SEMANTIC WEB: Latent Semantic Indexing has changed the web for good!
What does semantic mean? It is the study of meaning in communication.
So, what then is Semantic Search?
Semantic Web, part of the new 3.0 technology is being used by the engines. Latent semantic indexing allows a search engine to determine what a page is about outside of specifically matching search query text.
This was not a big factor with Google, but all that has changed. Semantic Search is now at the core of its search engine technology.
Semantic technology is a human-software architecture that identifies associations and concepts related to a query. It allows the robots to read keywords but also the similarity between them and the links within a site to make sense of what a page is about.
Another way to picture this is to use a cube where all these factors need to be moved around to compose a perfect six-sided match. It’s the same way with semantic search–3-dimensional approach. The bot engine comes to a site and no longer looks at one side of your page; it reads through the entire site’s meaning, by observing closely at the composition of the contextual elements to determine where the site stands as a whole. For instance, if you search for “web design” a semantic search engine might retrieve documents containing the words “HTML”, “Dreamweaver” and “video training”, even if the word “web design” is not found in the source document.
A semantic search engine automatically identifies the concepts structuring the text content.
“For example, if you search for ‘principles of physics’, our algorithms understand that ‘angular momentum,’ ‘special relativity,’ ‘big bang’ and ‘quantum mechanics’ are related terms that could help you find what you need,” wrote Ori Allon, technical lead of Google’s Search Quality team, and Ken Wilder, team engineer at the company’s Snippets project on their blog.
In January of this year, during Google’s fourth-quarter earnings conference call, CEO Eric Schmidt touched briefly on this topic, hinting that the company is getting more serious about semantic search technology. “Wouldn’t it be nice if Google understood the meaning of your phrase, rather than just the words that are in the phrase? We have [done] a lot of discoveries in that area that are going to roll out [soon],” Schmidt said.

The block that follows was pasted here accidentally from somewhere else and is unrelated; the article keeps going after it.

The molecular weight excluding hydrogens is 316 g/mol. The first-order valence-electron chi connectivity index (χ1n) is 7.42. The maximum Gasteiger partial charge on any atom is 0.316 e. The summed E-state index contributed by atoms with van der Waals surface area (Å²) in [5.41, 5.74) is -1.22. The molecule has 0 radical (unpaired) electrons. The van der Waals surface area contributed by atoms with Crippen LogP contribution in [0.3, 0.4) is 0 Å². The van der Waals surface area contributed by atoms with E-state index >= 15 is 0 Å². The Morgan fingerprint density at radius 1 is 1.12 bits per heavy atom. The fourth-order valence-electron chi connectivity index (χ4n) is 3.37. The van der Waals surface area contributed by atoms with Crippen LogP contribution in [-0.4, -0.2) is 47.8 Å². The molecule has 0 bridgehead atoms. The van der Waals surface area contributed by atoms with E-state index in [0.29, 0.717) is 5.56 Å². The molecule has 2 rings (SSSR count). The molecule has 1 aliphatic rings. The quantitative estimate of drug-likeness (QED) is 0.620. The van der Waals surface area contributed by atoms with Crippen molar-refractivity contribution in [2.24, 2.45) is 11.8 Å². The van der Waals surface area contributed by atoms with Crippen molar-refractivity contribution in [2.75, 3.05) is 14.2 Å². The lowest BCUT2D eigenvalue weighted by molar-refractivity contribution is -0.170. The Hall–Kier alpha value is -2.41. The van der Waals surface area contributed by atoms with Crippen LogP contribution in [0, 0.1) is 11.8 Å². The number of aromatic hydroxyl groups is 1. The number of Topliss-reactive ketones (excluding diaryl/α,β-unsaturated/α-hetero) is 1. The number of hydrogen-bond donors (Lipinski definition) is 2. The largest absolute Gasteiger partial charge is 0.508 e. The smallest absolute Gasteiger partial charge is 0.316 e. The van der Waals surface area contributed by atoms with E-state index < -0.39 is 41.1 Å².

Microsoft is in the workings as well. Last year they acquired Powerset, one of the companies developing and perfecting semantic search engines, in order to improve its Web search engine with semantic search technology.
And most recently, since july 19th, 2010 Metaweb is now part of Google, so very soon Google will have tools for webmasters to plug their sites into Entities.
What are Entities?
It is a singular person, place or thing. For example, one thing could be named different ways or vise-versa, one word could mean many things. So by using the process of identifying millions of identities and what other sites use to relate to them, Metaweb (now Google) builds a map of single words into entities to show how they are related.
Entities are smarter than words. “It’s a collaborated process that involves the online community.” Metaweb explains on their blog. Wait!”community?” Does this sound like Google is trying to put SEO out of business? You will be the judge of that. Watch this video explaining the entire process.
Where does this leave current SEO tactics?
For now, lets think of search engines as a 5-year old child, and try to talk to it in terms it will understand. So keywords are still a key on-page element. For example, it’s good to do your keyword research and use those keywords into your pages, but additionally try to use variations of SYNONYMS of the same keyword.
-Use independent topics instead of terms!
– Use close variants. This would include, singular/plural forms, misspellings, abbreviations and acronyms, and stemmings (like “floor” and “flooring”). Synonyms (like “quick” and “fast”) and related searches (like “flowers” and “tulips”) are not considered close variants.
The illustration below outlines the relative reach of different keyword match type strategies. As it shows, modified broad match keywords match more searches than the equivalent phrase match keyword, but fewer searches than the equivalent broad match keyword. Match behavior also depends on the specific words you modify. For example, the keyword formal +shoes will match the search “evening shoes,” but the keyword +formal +shoes will not.
IMPORTANT: Keywords that have become more important than title tag (believe it or not).